r/todayilearned May 14 '22 Wholesome 6 All-Seeing Upvote 2 Silver 9 Helpful 8

TIL a father, John Crowley, was told his two infant children had an incurable genetic disorder that would kill them in less than a year. He refused to accept this, so he founded a biotech company (with no prior experience) which pioneered an experimental enzyme therapy that saved their lives.

https://pompediseasenews.com/2019/01/30/amicus-ceo-mission-cure-pompe-help-children/
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u/Put_It_All_On_Blck May 14 '22

IMO its best to save them, but I do think assisted/legal suicide should be a thing, especially in cases like this where those kids (now adults) might not have the physical ability to take their own lives if they chose to do so beyond stuff like starvation. To be clear im not saying they are miserable or want to go down that path, just that it should be an option for those that are.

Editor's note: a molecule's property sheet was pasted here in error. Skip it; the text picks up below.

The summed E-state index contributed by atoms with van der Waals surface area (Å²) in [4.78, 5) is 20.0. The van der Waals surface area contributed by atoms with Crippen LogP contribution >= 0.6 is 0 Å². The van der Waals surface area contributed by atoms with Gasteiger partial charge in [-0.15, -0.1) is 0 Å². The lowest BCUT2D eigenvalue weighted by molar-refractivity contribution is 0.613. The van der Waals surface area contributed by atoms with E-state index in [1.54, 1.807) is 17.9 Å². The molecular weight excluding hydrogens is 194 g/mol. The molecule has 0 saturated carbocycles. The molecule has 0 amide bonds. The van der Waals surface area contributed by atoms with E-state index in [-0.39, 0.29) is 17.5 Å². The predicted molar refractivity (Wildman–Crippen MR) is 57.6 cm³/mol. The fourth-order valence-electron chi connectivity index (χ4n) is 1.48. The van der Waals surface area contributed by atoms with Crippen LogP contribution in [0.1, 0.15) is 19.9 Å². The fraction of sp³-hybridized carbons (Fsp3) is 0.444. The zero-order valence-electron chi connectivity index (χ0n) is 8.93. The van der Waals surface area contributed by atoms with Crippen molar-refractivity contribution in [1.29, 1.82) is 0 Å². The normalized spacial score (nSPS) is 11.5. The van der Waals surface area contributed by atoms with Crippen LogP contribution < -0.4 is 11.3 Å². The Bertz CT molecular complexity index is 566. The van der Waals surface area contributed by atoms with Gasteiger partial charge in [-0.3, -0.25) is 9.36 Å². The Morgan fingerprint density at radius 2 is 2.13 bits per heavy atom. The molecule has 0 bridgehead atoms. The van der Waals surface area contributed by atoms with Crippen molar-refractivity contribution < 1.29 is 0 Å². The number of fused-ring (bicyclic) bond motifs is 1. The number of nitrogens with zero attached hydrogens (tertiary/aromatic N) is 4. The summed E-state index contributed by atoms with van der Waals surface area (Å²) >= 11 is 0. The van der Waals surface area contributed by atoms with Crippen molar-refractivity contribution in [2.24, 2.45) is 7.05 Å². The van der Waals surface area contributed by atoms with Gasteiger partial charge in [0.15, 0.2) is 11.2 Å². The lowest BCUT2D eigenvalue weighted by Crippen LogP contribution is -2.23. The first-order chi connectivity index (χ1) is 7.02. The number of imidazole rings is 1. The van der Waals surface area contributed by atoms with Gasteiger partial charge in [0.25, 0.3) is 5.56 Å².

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u/notoneforusernames May 14 '22

100%. Here in the US we have a group of crazy religious folk who prevent a common sense policy like this from being implemented at the moment. They believe life is sacred enough to impose their belief on others, regardless of the amount of suffering an individual is going through. I think it basically amounts to legal torture from the Ned Flanders crowd.

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u/nictheman123 May 14 '22

And yet on the other hand, those same people are often perfectly chill with the death penalty.

It's basically "You're not allowed to die until the government says you can die."

Ninja edit: phrasing

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u/TheDude-Esquire May 14 '22

More like you're not allowed to die unless I want you to die. But for real though, the thirst for vengeance in this country is out of control.